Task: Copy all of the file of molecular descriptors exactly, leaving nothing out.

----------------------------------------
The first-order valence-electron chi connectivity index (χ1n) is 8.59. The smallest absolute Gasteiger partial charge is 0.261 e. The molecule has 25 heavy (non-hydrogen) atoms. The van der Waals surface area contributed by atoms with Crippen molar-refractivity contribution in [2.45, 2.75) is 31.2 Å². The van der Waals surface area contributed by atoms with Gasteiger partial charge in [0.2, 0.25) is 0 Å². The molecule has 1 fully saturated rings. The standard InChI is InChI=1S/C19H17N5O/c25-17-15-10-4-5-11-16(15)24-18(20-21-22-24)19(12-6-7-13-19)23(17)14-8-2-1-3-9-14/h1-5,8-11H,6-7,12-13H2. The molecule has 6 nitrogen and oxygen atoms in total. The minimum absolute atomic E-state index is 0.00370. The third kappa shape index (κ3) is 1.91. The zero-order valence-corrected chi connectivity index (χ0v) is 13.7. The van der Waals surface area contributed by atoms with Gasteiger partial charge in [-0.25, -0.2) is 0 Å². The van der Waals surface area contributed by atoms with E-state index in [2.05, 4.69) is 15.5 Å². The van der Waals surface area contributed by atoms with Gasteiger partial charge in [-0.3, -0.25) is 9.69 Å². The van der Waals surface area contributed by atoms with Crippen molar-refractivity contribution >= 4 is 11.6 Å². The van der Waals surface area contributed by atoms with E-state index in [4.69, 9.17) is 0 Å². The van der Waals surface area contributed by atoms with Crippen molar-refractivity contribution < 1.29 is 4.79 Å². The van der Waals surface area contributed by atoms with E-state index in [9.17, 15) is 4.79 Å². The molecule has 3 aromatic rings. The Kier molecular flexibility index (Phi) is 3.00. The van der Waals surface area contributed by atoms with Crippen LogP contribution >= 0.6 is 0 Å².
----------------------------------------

The first-order valence-electron chi connectivity index (χ1n) is 8.59. The smallest absolute Gasteiger partial charge is 0.261 e. The molecule has 25 heavy (non-hydrogen) atoms. The van der Waals surface area contributed by atoms with Crippen molar-refractivity contribution in [2.45, 2.75) is 31.2 Å². The van der Waals surface area contributed by atoms with Gasteiger partial charge in [0.2, 0.25) is 0 Å². The molecule has 1 fully saturated rings. The standard InChI is InChI=1S/C19H17N5O/c25-17-15-10-4-5-11-16(15)24-18(20-21-22-24)19(12-6-7-13-19)23(17)14-8-2-1-3-9-14/h1-5,8-11H,6-7,12-13H2. The molecule has 6 nitrogen and oxygen atoms in total. The minimum absolute atomic E-state index is 0.00370. The third kappa shape index (κ3) is 1.91. The zero-order valence-corrected chi connectivity index (χ0v) is 13.7. The van der Waals surface area contributed by atoms with Gasteiger partial charge in [-0.25, -0.2) is 0 Å². The van der Waals surface area contributed by atoms with E-state index in [2.05, 4.69) is 15.5 Å². The van der Waals surface area contributed by atoms with Gasteiger partial charge in [-0.3, -0.25) is 9.69 Å². The van der Waals surface area contributed by atoms with Crippen molar-refractivity contribution >= 4 is 11.6 Å². The van der Waals surface area contributed by atoms with E-state index in [4.69, 9.17) is 0 Å². The van der Waals surface area contributed by atoms with Crippen molar-refractivity contribution < 1.29 is 4.79 Å². The van der Waals surface area contributed by atoms with E-state index in [9.17, 15) is 4.79 Å². The molecule has 3 aromatic rings. The Kier molecular flexibility index (Phi) is 3.00. The van der Waals surface area contributed by atoms with Crippen LogP contribution >= 0.6 is 0 Å².